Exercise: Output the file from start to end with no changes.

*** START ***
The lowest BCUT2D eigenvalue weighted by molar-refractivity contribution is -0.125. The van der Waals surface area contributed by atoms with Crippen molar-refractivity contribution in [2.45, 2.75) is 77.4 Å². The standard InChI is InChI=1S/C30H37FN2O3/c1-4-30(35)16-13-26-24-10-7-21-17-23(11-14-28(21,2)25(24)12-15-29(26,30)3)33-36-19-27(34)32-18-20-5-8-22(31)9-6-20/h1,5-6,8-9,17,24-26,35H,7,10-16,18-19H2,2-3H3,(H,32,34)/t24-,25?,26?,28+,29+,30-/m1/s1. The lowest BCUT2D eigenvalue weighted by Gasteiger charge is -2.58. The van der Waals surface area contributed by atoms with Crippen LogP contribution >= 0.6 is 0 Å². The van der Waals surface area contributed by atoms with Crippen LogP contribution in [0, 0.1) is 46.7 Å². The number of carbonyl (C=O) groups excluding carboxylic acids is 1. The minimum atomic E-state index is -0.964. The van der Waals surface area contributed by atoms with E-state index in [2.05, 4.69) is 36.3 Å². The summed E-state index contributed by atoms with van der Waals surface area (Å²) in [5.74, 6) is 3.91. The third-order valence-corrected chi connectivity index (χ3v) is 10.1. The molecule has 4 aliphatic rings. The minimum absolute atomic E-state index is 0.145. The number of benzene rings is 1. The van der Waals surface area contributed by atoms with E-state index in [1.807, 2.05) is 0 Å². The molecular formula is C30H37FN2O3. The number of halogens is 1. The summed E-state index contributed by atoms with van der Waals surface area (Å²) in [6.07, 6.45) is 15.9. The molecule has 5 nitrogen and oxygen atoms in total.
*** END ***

The lowest BCUT2D eigenvalue weighted by molar-refractivity contribution is -0.125. The van der Waals surface area contributed by atoms with Crippen molar-refractivity contribution in [2.45, 2.75) is 77.4 Å². The standard InChI is InChI=1S/C30H37FN2O3/c1-4-30(35)16-13-26-24-10-7-21-17-23(11-14-28(21,2)25(24)12-15-29(26,30)3)33-36-19-27(34)32-18-20-5-8-22(31)9-6-20/h1,5-6,8-9,17,24-26,35H,7,10-16,18-19H2,2-3H3,(H,32,34)/t24-,25?,26?,28+,29+,30-/m1/s1. The lowest BCUT2D eigenvalue weighted by Gasteiger charge is -2.58. The van der Waals surface area contributed by atoms with Crippen LogP contribution >= 0.6 is 0 Å². The van der Waals surface area contributed by atoms with Crippen LogP contribution in [0, 0.1) is 46.7 Å². The number of carbonyl (C=O) groups excluding carboxylic acids is 1. The minimum atomic E-state index is -0.964. The van der Waals surface area contributed by atoms with E-state index in [2.05, 4.69) is 36.3 Å². The summed E-state index contributed by atoms with van der Waals surface area (Å²) in [5.74, 6) is 3.91. The third-order valence-corrected chi connectivity index (χ3v) is 10.1. The molecule has 4 aliphatic rings. The minimum absolute atomic E-state index is 0.145. The number of benzene rings is 1. The van der Waals surface area contributed by atoms with E-state index in [1.807, 2.05) is 0 Å². The molecular formula is C30H37FN2O3. The number of halogens is 1. The summed E-state index contributed by atoms with van der Waals surface area (Å²) in [6.07, 6.45) is 15.9. The molecule has 5 nitrogen and oxygen atoms in total.